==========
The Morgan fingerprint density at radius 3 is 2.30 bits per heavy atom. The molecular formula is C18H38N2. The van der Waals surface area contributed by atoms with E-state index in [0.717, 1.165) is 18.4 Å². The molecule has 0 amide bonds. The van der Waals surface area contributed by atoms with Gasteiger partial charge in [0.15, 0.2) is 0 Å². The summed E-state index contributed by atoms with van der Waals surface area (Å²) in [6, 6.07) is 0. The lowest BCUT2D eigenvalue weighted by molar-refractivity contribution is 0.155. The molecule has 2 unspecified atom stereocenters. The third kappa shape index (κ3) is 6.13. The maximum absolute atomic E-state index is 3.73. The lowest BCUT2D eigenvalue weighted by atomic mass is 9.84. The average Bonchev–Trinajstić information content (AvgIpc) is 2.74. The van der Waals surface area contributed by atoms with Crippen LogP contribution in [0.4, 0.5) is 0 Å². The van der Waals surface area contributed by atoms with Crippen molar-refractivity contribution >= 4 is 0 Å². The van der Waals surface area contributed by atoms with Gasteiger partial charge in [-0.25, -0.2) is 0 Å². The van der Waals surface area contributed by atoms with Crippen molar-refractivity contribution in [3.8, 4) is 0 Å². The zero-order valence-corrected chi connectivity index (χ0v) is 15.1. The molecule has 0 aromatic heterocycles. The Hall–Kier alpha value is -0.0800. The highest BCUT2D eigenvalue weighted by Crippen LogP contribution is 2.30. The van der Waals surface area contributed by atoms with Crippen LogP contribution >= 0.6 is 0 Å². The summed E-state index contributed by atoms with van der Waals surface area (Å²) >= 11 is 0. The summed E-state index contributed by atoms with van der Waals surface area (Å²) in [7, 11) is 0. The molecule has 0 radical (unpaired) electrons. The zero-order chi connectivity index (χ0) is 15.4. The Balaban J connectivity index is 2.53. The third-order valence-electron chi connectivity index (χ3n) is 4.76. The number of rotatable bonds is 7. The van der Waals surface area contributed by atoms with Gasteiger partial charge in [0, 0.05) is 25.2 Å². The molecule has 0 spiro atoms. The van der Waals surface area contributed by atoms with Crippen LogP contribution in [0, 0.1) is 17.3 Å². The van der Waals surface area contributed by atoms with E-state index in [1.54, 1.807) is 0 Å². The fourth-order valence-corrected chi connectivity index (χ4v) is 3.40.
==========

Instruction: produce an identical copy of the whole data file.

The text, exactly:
The Morgan fingerprint density at radius 3 is 2.30 bits per heavy atom. The molecular formula is C18H38N2. The van der Waals surface area contributed by atoms with E-state index in [0.717, 1.165) is 18.4 Å². The molecule has 0 amide bonds. The van der Waals surface area contributed by atoms with Gasteiger partial charge in [0.15, 0.2) is 0 Å². The summed E-state index contributed by atoms with van der Waals surface area (Å²) in [6, 6.07) is 0. The lowest BCUT2D eigenvalue weighted by molar-refractivity contribution is 0.155. The molecule has 2 unspecified atom stereocenters. The third kappa shape index (κ3) is 6.13. The maximum absolute atomic E-state index is 3.73. The lowest BCUT2D eigenvalue weighted by atomic mass is 9.84. The average Bonchev–Trinajstić information content (AvgIpc) is 2.74. The van der Waals surface area contributed by atoms with Crippen LogP contribution in [0.4, 0.5) is 0 Å². The van der Waals surface area contributed by atoms with Crippen molar-refractivity contribution >= 4 is 0 Å². The van der Waals surface area contributed by atoms with Gasteiger partial charge in [-0.25, -0.2) is 0 Å². The van der Waals surface area contributed by atoms with Crippen molar-refractivity contribution in [3.8, 4) is 0 Å². The zero-order valence-corrected chi connectivity index (χ0v) is 15.1. The molecule has 0 aromatic heterocycles. The Hall–Kier alpha value is -0.0800. The highest BCUT2D eigenvalue weighted by Crippen LogP contribution is 2.30. The van der Waals surface area contributed by atoms with Crippen LogP contribution >= 0.6 is 0 Å². The summed E-state index contributed by atoms with van der Waals surface area (Å²) >= 11 is 0. The summed E-state index contributed by atoms with van der Waals surface area (Å²) in [7, 11) is 0. The molecule has 0 radical (unpaired) electrons. The zero-order chi connectivity index (χ0) is 15.4. The Balaban J connectivity index is 2.53. The third-order valence-electron chi connectivity index (χ3n) is 4.76. The number of rotatable bonds is 7. The van der Waals surface area contributed by atoms with Gasteiger partial charge in [0, 0.05) is 25.2 Å². The molecule has 0 spiro atoms. The van der Waals surface area contributed by atoms with Crippen LogP contribution in [0, 0.1) is 17.3 Å². The van der Waals surface area contributed by atoms with E-state index in [1.54, 1.807) is 0 Å². The fourth-order valence-corrected chi connectivity index (χ4v) is 3.40.